Creation Care

Posted by Worldview Warriors On Wednesday, October 24, 2018 0 comments

by David Odegard

“God is not nature, and nature is not God.” -Gregory Koukl

In Christianity, you do not respect nature, for nature is not a person; you respect the Creator and therefore you do not trash His creation. This is Koukl’s great summary of the relationship of human beings to the earth.

With creation care, we come full circle in our hierarchy of ethical concerns, because care for creation is woven by God into the very fabric of our nature. It is part of our identity as persons made in the image of God, which a careful reader will recognize as the first item in our hierarchy.

In the very first chapter of the Bible, God gives man a job to care for the creation. “Then God said, ‘Let us make man in our image, in our likeness, and let them rule over the fish of the sea and the birds of the air, over the livestock, over all the earth, and over all the creatures that move along the ground. So God created man in His own image, in the image of God He created him; male and female he created them” (Genesis 1:26-27).

Nevertheless, the chapter does not end with us as workers, but as worshippers. God institutes the Sabbath day of rest for us to worship God. Worshiping God is primary. God is not creation; therefore, we do not worship it. We do not worship Gaia, mother Earth. God is not the sum of His creation. He is over it, outside of it, and yet enters into it by choice. He does not need it, but it depends upon Him every nanosecond for its continuation. Human beings have a job to do, but that is not our highest pursuit. We are worshipers, primarily. Always above our work and our duties is our relationship with God—that is the main thing (Psalm 27:4).

To be sure, our relationships toward God, fellow humans, and the creation itself have been fatefully marred by the Fall. The Fall made our work much more difficult, for example it caused pain in childbirth for women and sweat and weeds for men (Genesis 3:16-19). Therefore, our descent into rebellion has placed incredible strain also on the created order. Romans 8:20 states, “For the creation was subjected to frustration…”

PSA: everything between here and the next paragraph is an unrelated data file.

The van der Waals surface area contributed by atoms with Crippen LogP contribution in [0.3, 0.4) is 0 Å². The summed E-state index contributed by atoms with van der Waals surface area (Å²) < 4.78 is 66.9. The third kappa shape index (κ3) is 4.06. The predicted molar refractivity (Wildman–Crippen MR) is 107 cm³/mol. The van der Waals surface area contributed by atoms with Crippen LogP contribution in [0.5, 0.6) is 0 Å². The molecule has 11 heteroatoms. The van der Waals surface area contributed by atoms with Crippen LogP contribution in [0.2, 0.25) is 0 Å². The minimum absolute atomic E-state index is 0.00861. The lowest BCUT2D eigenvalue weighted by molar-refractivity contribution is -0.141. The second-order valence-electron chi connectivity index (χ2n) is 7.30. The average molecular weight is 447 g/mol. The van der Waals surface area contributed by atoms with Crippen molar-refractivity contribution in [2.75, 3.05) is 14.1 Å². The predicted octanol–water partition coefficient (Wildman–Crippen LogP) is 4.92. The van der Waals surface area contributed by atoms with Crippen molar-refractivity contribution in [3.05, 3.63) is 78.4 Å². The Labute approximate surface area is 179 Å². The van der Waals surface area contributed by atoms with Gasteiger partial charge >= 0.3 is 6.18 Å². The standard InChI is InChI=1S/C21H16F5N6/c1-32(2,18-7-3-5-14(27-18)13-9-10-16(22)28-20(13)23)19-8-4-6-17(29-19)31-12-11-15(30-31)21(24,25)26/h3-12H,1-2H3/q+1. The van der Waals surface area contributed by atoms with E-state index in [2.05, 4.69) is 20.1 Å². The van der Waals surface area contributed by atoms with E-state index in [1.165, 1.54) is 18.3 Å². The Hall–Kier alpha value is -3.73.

Human beings have been scrambling for power, dominance, and control ever since that rebellion. The Bible contains a tragic and bloody history—though the truthful one. Creation itself has been co-opted in humanity’s gory gambit for power. Everything that fallen man has dominance over suffers as a result of the fall. Look around, don’t you see the evidence of that?

John Stott reminded Christians of care for the creation in his last book before departing from this life, The Radical Disciple. He shares these twin insights: 1, that the Bible firmly declares that the “earth is the Lord’s, and everything in it” (Psalm 24:1-2), while at the same time that 2, “The highest heavens belong to the LORD, but the earth he has given to mankind” (Psalm 115:16).

Stott says that “the earth belongs to God by creation and to us by delegation.” This is another way of saying that the earth belongs under the stewardship of mankind. Human beings do not own the earth; we are merely entrusted with its stewardship. This is not unlike the way a parent owns the home, but gives a room to the child. It is considered his or her room, but obviously he or she does not own it.

Christians believe that Jesus inaugurated the Kingdom of God and began a recreation of the world and all who live in it, which will be consummated at the final judgment and subsequent making of a new heaven and new earth.

This means that in Christ’s salvation of humankind, He will also remake the earth and its beings too. But it also means that part of our work in the spread of the Gospel and the Kingdom of Jesus is to cooperate with God in his remaking of all the aspects of creation as far as possible. If we can cure a disease, by all means, let’s cure it. If we can change societal structures to make them secure life, liberty, and property, then let’s enact those changes.

Constant reader, we have entered into a partnership with God in creation care; it is our job, but it is not our purpose. Our purpose is to worship God. But part of the way we worship God is to do our job well.

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